As if the world weren’t dangerous enough new diseases keeping popping up like, well new diseases. Over the past few years nephrologists have recognized a new skin disease that was previously called nephrogenic fibrosing dermopathy, but which has been rechristened Nephrogenic Systemic Fibrosis. The current issue of the NEJM describes another patient with this disorder.
The disorder is only seen in patients with renal disease – typically in patients with renal failure on dialysis. The skin becomes tight and can so limit mobility that contractures develop. Fibrosis of internal organs has also been described. Recently an association with the use of gadolinium has been reported. Gadolinium is used as a contrast agent to enhance the images obtained with MRIs. How gadolinium might cause nephrogenic systemic fibrosis is not known. Most nephrologists currently avoid using the agent in patients with impaired renal function. While radiologists have set a glomerular filtration rate of 30 ml/min as the cut-off below which gadolinium should only be used for the most urgent problem, there’s no way right now of knowing exactly how decreased renal function must be for this potentially lethal disorder to occur. The disease is progressive and the mortality rate high. The best strategy is to prevent it.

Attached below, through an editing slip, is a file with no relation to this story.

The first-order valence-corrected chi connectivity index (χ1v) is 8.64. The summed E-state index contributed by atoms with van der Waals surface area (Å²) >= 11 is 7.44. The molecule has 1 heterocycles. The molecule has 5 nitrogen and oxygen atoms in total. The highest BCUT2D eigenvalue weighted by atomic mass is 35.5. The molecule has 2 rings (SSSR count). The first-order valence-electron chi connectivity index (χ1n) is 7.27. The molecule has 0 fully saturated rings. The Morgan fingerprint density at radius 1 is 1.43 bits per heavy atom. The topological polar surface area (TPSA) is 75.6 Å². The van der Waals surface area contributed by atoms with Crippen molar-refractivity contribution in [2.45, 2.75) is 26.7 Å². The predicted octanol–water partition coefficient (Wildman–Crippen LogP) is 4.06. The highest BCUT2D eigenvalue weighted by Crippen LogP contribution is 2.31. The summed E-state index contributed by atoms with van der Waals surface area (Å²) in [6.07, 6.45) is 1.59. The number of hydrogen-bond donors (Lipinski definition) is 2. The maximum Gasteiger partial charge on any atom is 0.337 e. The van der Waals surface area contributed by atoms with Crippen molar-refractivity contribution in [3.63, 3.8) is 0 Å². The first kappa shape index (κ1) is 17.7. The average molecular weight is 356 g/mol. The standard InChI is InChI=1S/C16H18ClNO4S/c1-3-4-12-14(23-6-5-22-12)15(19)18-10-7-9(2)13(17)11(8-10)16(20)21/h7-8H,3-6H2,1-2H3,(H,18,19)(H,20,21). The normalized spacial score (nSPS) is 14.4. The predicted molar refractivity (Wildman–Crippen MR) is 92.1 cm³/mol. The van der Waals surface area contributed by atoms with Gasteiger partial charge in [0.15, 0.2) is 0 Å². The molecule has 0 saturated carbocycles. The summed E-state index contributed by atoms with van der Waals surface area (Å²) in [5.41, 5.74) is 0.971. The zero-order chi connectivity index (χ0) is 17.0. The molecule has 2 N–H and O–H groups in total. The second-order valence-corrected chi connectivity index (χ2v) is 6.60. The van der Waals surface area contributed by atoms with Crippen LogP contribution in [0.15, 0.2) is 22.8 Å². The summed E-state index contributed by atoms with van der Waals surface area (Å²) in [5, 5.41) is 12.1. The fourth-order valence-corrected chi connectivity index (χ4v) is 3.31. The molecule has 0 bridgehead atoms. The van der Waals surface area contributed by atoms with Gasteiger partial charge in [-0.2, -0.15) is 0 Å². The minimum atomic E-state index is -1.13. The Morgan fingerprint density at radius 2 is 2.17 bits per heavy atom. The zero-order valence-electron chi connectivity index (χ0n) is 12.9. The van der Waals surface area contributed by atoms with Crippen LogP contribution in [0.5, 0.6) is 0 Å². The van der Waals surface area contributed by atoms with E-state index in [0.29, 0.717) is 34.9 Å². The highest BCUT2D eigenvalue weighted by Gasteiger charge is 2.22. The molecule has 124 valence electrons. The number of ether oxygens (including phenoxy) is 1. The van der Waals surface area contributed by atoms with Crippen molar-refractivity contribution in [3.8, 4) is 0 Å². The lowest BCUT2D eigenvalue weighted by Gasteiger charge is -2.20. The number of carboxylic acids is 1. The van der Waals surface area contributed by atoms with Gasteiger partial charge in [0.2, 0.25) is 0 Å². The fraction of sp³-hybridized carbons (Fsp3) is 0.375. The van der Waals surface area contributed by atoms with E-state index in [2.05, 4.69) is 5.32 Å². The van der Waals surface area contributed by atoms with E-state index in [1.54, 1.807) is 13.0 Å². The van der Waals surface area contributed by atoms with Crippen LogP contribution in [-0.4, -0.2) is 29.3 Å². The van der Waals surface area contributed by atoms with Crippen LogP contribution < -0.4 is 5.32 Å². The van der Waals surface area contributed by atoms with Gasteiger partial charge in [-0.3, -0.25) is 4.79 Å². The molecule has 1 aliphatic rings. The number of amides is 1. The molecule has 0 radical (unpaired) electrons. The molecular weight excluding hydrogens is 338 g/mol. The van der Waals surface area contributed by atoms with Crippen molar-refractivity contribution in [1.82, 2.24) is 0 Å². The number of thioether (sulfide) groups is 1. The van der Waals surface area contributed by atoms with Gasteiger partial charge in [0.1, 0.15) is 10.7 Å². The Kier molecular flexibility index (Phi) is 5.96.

Of course never at a loss for a business opportunity trial lawyers are advertising like trial lawyers to recruit patients who’ve developed nephrogenic systemic fibrosis after gadolinium exposure even though the association of the disease and the contrast agent was only first made in 2006. Put the disease into Google and the first listings will be paid ads by trial lawyers soliciting new plaintiffs.
After the lawyers comes The International Center for Nephrogenic Fibrosing Dermopathy Research. A support group inevitably will follow. Good intentions and profit seem inextricably linked.
Right now there’s no treatment for the disorder. Also unknown is how common it will turn out to be and what its range of severity will be. The best advice for patients with renal disease is to avoid gadolinium unless there is extraordinary need for it. How tight the association of this disease with the contrast agent is also uncertain.